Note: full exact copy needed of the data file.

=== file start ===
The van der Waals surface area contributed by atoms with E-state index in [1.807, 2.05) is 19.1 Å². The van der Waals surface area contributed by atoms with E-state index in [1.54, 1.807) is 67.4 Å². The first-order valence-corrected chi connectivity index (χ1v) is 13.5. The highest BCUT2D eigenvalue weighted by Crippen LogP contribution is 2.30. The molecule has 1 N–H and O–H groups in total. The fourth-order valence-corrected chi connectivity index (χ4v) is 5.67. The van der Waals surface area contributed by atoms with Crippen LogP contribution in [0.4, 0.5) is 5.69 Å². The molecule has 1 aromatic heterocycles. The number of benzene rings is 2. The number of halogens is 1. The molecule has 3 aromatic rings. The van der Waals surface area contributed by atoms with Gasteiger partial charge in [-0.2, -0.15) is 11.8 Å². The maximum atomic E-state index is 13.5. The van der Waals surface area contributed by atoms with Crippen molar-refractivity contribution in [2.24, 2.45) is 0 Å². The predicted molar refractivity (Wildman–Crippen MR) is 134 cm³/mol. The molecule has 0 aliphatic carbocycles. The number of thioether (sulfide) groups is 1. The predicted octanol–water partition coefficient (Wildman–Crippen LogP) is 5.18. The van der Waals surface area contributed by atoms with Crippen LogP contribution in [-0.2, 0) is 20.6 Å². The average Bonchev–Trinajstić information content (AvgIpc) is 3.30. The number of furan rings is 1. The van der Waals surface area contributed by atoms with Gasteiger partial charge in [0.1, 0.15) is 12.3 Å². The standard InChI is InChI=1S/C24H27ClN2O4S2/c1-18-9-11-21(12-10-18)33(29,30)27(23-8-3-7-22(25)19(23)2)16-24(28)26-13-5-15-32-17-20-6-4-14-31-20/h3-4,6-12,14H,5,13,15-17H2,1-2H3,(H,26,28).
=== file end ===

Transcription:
The van der Waals surface area contributed by atoms with E-state index in [1.807, 2.05) is 19.1 Å². The van der Waals surface area contributed by atoms with E-state index in [1.54, 1.807) is 67.4 Å². The first-order valence-corrected chi connectivity index (χ1v) is 13.5. The highest BCUT2D eigenvalue weighted by Crippen LogP contribution is 2.30. The molecule has 1 N–H and O–H groups in total. The fourth-order valence-corrected chi connectivity index (χ4v) is 5.67. The van der Waals surface area contributed by atoms with Crippen LogP contribution in [0.4, 0.5) is 5.69 Å². The molecule has 1 aromatic heterocycles. The number of benzene rings is 2. The number of halogens is 1. The molecule has 3 aromatic rings. The van der Waals surface area contributed by atoms with Gasteiger partial charge in [-0.2, -0.15) is 11.8 Å². The maximum atomic E-state index is 13.5. The van der Waals surface area contributed by atoms with Crippen molar-refractivity contribution in [2.24, 2.45) is 0 Å². The predicted molar refractivity (Wildman–Crippen MR) is 134 cm³/mol. The molecule has 0 aliphatic carbocycles. The number of thioether (sulfide) groups is 1. The predicted octanol–water partition coefficient (Wildman–Crippen LogP) is 5.18. The van der Waals surface area contributed by atoms with Crippen LogP contribution in [-0.2, 0) is 20.6 Å². The average Bonchev–Trinajstić information content (AvgIpc) is 3.30. The number of furan rings is 1. The van der Waals surface area contributed by atoms with Gasteiger partial charge in [0.1, 0.15) is 12.3 Å². The standard InChI is InChI=1S/C24H27ClN2O4S2/c1-18-9-11-21(12-10-18)33(29,30)27(23-8-3-7-22(25)19(23)2)16-24(28)26-13-5-15-32-17-20-6-4-14-31-20/h3-4,6-12,14H,5,13,15-17H2,1-2H3,(H,26,28).